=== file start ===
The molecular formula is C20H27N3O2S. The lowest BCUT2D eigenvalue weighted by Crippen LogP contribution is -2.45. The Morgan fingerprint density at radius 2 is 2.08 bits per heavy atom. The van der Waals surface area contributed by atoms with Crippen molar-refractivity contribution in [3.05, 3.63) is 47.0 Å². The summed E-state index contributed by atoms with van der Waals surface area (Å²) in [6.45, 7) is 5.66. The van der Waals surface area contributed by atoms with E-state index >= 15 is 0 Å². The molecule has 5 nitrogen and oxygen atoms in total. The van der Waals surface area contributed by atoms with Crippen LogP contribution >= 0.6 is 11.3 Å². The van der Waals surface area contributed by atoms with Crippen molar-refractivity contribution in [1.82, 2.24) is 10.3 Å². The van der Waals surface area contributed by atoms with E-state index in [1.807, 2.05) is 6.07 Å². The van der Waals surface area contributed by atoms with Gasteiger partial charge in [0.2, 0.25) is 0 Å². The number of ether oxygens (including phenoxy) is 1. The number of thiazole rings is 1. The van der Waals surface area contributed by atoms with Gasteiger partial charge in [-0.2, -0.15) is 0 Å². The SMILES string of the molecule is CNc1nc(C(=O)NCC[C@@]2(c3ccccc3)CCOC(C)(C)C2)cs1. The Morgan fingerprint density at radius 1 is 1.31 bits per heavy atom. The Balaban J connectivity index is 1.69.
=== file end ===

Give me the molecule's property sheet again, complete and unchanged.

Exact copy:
The molecular formula is C20H27N3O2S. The lowest BCUT2D eigenvalue weighted by Crippen LogP contribution is -2.45. The Morgan fingerprint density at radius 2 is 2.08 bits per heavy atom. The van der Waals surface area contributed by atoms with Crippen molar-refractivity contribution in [3.05, 3.63) is 47.0 Å². The summed E-state index contributed by atoms with van der Waals surface area (Å²) in [6.45, 7) is 5.66. The van der Waals surface area contributed by atoms with E-state index >= 15 is 0 Å². The molecule has 5 nitrogen and oxygen atoms in total. The van der Waals surface area contributed by atoms with Crippen LogP contribution >= 0.6 is 11.3 Å². The van der Waals surface area contributed by atoms with Crippen molar-refractivity contribution in [1.82, 2.24) is 10.3 Å². The van der Waals surface area contributed by atoms with E-state index in [1.807, 2.05) is 6.07 Å². The van der Waals surface area contributed by atoms with Gasteiger partial charge in [0.2, 0.25) is 0 Å². The number of ether oxygens (including phenoxy) is 1. The number of thiazole rings is 1. The van der Waals surface area contributed by atoms with Gasteiger partial charge in [-0.2, -0.15) is 0 Å². The SMILES string of the molecule is CNc1nc(C(=O)NCC[C@@]2(c3ccccc3)CCOC(C)(C)C2)cs1. The Morgan fingerprint density at radius 1 is 1.31 bits per heavy atom. The Balaban J connectivity index is 1.69.